TL;DR: In this article, the volumetric heat transfer coefficients between cellular ceramics and a stream of air were measured using the single-blow transient experimental technique in conjunction with an inverse analysis.
Abstract: The volumetric heat transfer coefficients (hv) between cellular ceramics and a stream of air were measured using the single-blow transient experimental technique in conjunction with an inverse analysis. Test specimen made of mullite, YZA, SiC, cordierite and cordierite with LS-2 coating was studied. The number of pores per centimeter (PPC) ranged from 4 to 26 and the specimen thickness ranged from 6 to 12 mm. Based on the experimental data, the volumetric heat transfer coefficients were generalized by developing Nusselt number vs. Reynolds number correlations of the form Nu v =C Re m for the materials studied. The effects of pore length-scale and specimen thickness on the volumetric heat transfer coefficients are presented and discussed.
TL;DR: In this paper, a general asymptotic formulation for diffusion flames of large-activation-energy chemical reactions is presented, where the reaction is confined to a thin zone which, when viewed from a much larger diffusion scale, is a moving two-dimensional sheet.
Abstract: A general asymptotic formulation is presented for diffusion flames of large-activation-energy chemical reactions In this limit chemical reaction is confined to a thin zone which, when viewed from the much larger diffusion scale, is a moving two-dimensional sheet The formulation is not restricted to any particular configuration, and applies to conditions extending from complete combustion to extinction The detailed structure of the reaction zone yields jump conditions that permit full determination of the combustion field on both sides of the reaction zone, as well as the instantaneous shape of the reaction sheet itself The simplified system is subsequently used to study the intrinsic stability properties of diffusion flames and, in particular, the onset of cellular flames We show that cellular diffusion flames form under near-extinction conditions when the reactant in the feed stream is the more completely consumed reactant, and the corresponding reactant Lewis number is below some critical value Cell sizes at the onset of instability are on the order of the diffusion length Predicted cell sizes and conditions for instability are therefore both comparable with experimental observations Finally, we provide stability curves in the fuel and oxidant Lewis number parameter plane, showing where instability is expected for different values of both the initial mixture strength and the Damkohler number
TL;DR: In this article, a down-flow compact porous burner system was developed for burning kerosene without the need of using a spray atomizer, and the effect of the introduced packed bed emitter with suitable bed length and its installation location was investigated as an efficient method for enhancement of evaporation and combustion of the liquid fuels.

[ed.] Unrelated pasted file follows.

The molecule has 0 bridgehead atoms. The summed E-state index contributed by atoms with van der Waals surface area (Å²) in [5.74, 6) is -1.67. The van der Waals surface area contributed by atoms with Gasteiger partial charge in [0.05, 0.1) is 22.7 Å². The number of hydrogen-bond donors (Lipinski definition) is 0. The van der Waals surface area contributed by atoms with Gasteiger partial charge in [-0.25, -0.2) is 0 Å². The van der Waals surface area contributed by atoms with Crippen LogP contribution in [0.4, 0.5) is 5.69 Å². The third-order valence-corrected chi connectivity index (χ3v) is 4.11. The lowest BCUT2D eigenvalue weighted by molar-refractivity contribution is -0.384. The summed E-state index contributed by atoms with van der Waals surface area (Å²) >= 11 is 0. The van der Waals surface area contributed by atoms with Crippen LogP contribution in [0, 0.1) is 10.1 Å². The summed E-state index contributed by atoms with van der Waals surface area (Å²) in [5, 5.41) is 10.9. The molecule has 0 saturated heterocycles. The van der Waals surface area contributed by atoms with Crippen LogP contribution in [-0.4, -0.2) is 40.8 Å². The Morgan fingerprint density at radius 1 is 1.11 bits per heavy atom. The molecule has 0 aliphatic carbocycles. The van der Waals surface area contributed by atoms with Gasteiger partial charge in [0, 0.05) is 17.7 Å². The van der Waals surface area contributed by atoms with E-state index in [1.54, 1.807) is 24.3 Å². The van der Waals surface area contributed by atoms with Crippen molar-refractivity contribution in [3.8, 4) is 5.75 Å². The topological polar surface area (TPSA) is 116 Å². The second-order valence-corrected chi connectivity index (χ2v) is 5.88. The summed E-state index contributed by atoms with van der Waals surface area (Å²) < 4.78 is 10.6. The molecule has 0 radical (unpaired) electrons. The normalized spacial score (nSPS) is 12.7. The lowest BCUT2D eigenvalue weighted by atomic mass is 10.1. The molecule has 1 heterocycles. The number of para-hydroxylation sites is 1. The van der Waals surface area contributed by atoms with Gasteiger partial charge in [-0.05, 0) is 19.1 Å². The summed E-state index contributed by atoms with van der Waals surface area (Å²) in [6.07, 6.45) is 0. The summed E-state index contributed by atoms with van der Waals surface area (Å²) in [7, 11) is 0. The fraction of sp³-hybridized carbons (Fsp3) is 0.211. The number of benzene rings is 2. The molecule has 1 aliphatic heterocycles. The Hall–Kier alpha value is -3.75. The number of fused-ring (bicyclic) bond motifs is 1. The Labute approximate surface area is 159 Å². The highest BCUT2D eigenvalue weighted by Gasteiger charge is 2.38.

Abstract: Existing designs of most conventional liquid fuel burners have relied solely on spray atomizers, with a large amount of very fine droplets forming in a relatively large combustion chamber, resulting in a relatively low combustion intensity. Against this background, a novel down-flow compact porous burner system was developed for burning kerosene without the need of using a spray atomizer. Successive development on this burner research is important in view of the need to create energy by an efficient device based on simple technology. The focus has been on the introduction of the packed bed emitter installed downstream of the porous burner. The evaporation process and combustion phenomena that occurred are described through the coupled interaction of the solid phase (porous burner), the liquid phase (kerosene) and the gas phase. Enhancement of evaporation and combustion are evaluated through the measured thermal structures in terms of temperature distribution along the burner length and emission characteristics at the burner exit. Stable combustion with low emission of pollutants was realized even though the combustion flame was confined in-between the porous burner and the packed bed emitter with an increase in the back-pressure. The effects of various parameters including heat input and equivalence ratio on the combustion characteristics were clarified to confirm improvement in mixing of the fuel vapor/air mixture and turn-down ratio of the burner. The effect of the introduced packed bed emitter with suitable bed length and its installation location is investigated as an efficient method for enhancement of evaporation and combustion of the liquid fuels without a spray atomizer. Future applications of this type of burner system are suggested.